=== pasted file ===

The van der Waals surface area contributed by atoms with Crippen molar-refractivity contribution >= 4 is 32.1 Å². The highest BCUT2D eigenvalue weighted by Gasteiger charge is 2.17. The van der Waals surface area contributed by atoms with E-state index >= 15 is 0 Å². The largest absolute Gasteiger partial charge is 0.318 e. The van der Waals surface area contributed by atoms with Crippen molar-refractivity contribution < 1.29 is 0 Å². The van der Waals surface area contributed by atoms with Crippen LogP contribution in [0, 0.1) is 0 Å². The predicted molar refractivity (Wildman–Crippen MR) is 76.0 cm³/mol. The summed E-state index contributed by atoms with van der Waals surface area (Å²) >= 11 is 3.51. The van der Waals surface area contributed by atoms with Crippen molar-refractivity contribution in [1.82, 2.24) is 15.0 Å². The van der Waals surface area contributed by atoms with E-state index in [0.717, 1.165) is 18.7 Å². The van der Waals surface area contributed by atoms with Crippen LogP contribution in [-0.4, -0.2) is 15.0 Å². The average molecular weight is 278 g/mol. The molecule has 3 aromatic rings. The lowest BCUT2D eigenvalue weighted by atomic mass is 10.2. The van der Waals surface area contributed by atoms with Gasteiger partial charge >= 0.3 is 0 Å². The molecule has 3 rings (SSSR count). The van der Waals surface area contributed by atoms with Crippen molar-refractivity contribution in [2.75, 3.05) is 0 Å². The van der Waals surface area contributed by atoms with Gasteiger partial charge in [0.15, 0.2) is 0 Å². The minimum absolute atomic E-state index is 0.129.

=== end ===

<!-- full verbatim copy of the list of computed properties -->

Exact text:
The van der Waals surface area contributed by atoms with Crippen molar-refractivity contribution >= 4 is 32.1 Å². The highest BCUT2D eigenvalue weighted by Gasteiger charge is 2.17. The van der Waals surface area contributed by atoms with E-state index >= 15 is 0 Å². The largest absolute Gasteiger partial charge is 0.318 e. The van der Waals surface area contributed by atoms with Crippen molar-refractivity contribution < 1.29 is 0 Å². The van der Waals surface area contributed by atoms with Crippen LogP contribution in [0, 0.1) is 0 Å². The predicted molar refractivity (Wildman–Crippen MR) is 76.0 cm³/mol. The summed E-state index contributed by atoms with van der Waals surface area (Å²) >= 11 is 3.51. The van der Waals surface area contributed by atoms with Crippen molar-refractivity contribution in [1.82, 2.24) is 15.0 Å². The van der Waals surface area contributed by atoms with E-state index in [0.717, 1.165) is 18.7 Å². The van der Waals surface area contributed by atoms with Crippen LogP contribution in [-0.4, -0.2) is 15.0 Å². The average molecular weight is 278 g/mol. The molecule has 3 aromatic rings. The lowest BCUT2D eigenvalue weighted by atomic mass is 10.2. The van der Waals surface area contributed by atoms with Gasteiger partial charge >= 0.3 is 0 Å². The molecule has 3 rings (SSSR count). The van der Waals surface area contributed by atoms with Crippen molar-refractivity contribution in [2.75, 3.05) is 0 Å². The van der Waals surface area contributed by atoms with Gasteiger partial charge in [0.15, 0.2) is 0 Å². The minimum absolute atomic E-state index is 0.129.